Farming Vertically in the Ironbound, Feeding Imaginations

Newark Mayor Ras Baraka, left, takes part in the ceremonial shovel throw at groundbreaking for the AeroFarms vertical farm in the Ironbound section of Newark, NJ. (StateBroadcastNews.com/Steve Lubetkin Photo)Newark Mayor Ras Baraka, left, takes part in the ceremonial shovel throw at groundbreaking for the AeroFarms vertical farm in the Ironbound section of Newark, NJ. (StateBroadcastNews.com/Steve Lubetkin Photo)

NEWARK, NJ—(SBN)—A novel approach to the challenge of creating urban agriculture got underway in a heavily industrial section of New Jersey’s largest city on Thursday, July 9. State and local officals joined executives of AeroFarms for the groundbreaking of the company’s 69,000 square-foot, $30 million vertical farm facility in the Ironbound section.

(StateBroadcastNews.com covered the event for our media partner, GlobeSt.com, where this story first appeared.)

You can watch a video news report on the vertical farm in the player below.

The vertical farm takes advantage of AeroFarms’ advanced aeroponic technology for growing vegetables. Plants are grown on a recyclable cloth medium that allows the roots to be misted with a blend of nutrients and water. Special LED lights deliver the exact spectrum of light the plants require for most efficient photosynthesis.

AeroFarms’ vertical farm is being built on the site of a converted steel factory at 212 Rome Street. The project is a public/private partnership underwritten by the City of Newark, the New Jersey Economic Development Authority, Goldman Sachs, and Newark-based Prudential Financial.

The first phase will open in the second half of 2015, creating approximately 78 jobs in a local community with an unemployment rate that is twice the national average. Additionally, AeroFarms has partnered with the Ironbound Community Corporation to create a recruiting and job training program targeting local residents.

Designed by KSS Architects, the facility will house a corporate headquarters for AeroFarms as well as the vertical farm. Construction is being managed by Hollister Construction Services.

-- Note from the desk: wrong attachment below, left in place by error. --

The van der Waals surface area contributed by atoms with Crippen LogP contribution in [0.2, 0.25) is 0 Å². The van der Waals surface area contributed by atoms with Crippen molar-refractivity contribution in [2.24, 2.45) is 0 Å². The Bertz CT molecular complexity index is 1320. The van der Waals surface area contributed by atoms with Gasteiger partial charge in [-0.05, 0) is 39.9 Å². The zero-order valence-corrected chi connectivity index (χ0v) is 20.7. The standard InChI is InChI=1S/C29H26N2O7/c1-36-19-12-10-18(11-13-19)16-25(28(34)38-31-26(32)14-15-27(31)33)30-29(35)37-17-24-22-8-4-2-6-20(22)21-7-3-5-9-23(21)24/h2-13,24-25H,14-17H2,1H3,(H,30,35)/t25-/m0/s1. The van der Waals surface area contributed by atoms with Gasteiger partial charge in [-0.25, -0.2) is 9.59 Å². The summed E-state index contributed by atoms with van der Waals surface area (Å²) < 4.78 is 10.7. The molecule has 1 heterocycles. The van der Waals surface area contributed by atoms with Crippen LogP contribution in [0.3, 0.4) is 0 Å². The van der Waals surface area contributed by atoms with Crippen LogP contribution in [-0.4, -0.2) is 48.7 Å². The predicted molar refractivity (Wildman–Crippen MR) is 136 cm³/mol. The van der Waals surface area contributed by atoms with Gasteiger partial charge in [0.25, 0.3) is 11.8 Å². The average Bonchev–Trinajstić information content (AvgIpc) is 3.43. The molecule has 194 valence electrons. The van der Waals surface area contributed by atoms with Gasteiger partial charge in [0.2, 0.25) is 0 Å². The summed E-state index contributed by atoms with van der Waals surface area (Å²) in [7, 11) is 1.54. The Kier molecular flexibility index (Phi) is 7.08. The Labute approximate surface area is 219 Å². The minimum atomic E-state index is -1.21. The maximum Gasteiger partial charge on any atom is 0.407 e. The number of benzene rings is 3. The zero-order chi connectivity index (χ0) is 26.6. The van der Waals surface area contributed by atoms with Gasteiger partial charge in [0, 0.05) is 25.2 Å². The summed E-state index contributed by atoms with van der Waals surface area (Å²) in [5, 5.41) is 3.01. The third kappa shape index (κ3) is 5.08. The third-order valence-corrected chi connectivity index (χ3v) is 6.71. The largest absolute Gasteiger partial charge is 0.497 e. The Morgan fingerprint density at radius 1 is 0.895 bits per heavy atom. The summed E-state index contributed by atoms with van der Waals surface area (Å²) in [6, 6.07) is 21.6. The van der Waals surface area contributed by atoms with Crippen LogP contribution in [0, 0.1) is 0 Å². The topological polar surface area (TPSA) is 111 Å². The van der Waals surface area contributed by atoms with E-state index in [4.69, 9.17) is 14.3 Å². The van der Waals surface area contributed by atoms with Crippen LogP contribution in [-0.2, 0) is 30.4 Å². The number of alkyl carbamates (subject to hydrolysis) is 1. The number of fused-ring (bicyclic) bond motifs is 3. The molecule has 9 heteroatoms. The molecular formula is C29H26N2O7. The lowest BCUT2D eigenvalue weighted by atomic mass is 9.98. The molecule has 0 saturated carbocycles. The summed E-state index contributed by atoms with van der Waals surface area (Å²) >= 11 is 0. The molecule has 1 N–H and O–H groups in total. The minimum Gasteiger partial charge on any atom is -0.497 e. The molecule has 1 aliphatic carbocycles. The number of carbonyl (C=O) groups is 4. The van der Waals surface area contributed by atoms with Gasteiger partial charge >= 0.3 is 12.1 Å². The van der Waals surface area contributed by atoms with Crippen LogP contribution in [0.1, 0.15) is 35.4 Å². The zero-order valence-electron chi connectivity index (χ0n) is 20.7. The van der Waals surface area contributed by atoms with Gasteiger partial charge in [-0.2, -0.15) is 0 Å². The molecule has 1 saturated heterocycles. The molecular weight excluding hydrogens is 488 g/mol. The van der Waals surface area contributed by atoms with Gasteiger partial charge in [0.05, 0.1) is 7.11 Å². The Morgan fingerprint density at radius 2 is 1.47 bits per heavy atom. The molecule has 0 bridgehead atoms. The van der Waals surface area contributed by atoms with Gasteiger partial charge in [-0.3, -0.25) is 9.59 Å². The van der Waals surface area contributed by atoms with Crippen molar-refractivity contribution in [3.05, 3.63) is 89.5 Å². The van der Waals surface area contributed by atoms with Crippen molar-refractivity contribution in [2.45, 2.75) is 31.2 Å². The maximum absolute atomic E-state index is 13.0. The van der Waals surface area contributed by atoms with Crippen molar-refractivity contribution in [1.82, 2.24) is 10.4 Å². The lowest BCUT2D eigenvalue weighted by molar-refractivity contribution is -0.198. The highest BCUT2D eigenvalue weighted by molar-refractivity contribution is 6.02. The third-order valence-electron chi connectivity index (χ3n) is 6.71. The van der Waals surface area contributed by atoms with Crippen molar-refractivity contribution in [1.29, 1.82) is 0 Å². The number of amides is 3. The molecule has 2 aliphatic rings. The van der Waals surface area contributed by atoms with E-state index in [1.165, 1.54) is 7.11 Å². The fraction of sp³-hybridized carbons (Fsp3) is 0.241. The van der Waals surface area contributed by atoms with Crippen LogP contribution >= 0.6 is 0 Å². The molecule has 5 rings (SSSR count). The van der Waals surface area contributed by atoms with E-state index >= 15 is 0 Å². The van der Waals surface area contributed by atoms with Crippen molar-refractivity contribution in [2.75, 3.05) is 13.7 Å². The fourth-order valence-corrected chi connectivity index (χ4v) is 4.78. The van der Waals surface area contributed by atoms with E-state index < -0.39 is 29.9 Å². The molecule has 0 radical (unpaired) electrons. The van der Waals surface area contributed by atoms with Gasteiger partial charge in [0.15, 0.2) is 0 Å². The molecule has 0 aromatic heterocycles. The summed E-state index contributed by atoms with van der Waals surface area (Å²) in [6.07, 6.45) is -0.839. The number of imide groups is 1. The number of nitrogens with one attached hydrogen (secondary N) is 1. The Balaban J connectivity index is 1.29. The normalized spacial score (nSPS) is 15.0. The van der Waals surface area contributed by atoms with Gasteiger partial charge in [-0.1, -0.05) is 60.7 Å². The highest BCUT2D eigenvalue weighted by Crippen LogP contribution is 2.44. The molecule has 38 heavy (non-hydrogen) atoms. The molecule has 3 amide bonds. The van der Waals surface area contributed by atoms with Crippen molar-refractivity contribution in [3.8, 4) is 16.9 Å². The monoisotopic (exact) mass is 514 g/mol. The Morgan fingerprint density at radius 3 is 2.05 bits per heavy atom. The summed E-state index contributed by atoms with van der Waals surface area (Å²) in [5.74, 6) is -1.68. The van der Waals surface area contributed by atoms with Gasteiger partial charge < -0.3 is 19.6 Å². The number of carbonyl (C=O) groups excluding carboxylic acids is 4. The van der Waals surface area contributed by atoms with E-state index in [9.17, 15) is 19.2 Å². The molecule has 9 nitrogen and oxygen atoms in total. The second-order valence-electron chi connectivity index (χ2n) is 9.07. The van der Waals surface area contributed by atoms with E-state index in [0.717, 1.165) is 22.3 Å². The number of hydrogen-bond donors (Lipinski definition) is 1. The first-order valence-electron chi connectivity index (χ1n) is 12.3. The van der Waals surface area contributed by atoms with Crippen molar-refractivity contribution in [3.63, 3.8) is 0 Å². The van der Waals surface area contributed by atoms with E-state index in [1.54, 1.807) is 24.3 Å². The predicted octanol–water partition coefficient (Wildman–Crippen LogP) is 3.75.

“This is a very important moment for the city of Newark, the state of New Jersey, and for the planet and humanity, and I don’t use those terms lightly,” says David Rosenberg, CEO of AeroFarms. “This is really ringing the bell for a new way of sourcing food for our planet.”

Mayor Ras J. Baraka, Acting Gov. Kim Guadagno, members of the Newark Municipal Council, New Jersey Secretary of Agriculture Douglas H. Fisher, the New Jersey Economic Development Authority, and RBH Group CEO Ron Beit, and representatives of Goldman Sachs and Prudential Financial attended the ceremonies.

“These folks come in here with these ideas to help us move the city forward,” Mayor Baraka says. “We have no other choice but to embrace it, to help it grow, to help it live, to help it be a part of our community every day.”

The new facility, which also will be the corporate headquarters of AeroFarms, will occupy a converted steel factory located at 212 Rome Street, which is owned by RBH Group. The building is located on a three-acre industrial site in the center of the Ironbound community in Newark. It is adjacent to Routes 1 and 9, a freight rail right of way, and to other industrial businesses along Rome and Christie Streets.

When completed, AeroFarms will have the capacity to grow up to 2 million pounds per year of baby leafy greens and herbs in an environmentally controlled, safe, and sanitary facility. It will provide healthy foods to the local community as well as to other markets. AeroFarms is a model for successful, sustainable farming offering 75 times more productivity per square foot annually than a traditional field farm while using no pesticides and consuming over 95 percent less water.

“I think what we’ve seen here today, which is really spectacular, is fusing next generation manufacturing with community development, so you see a company that is addressing a global problem, the problem of agriculture and how do we provide enough food with much less water, while creating quality blue collar manufacturing jobs in a great city like Newark,” says Omeed Sathe, director of community investments for Prudential Financial.

 

 

About the Author

Steve Lubetkin
Award-winning news-style documentary videographer and audio reporter/podcaster.
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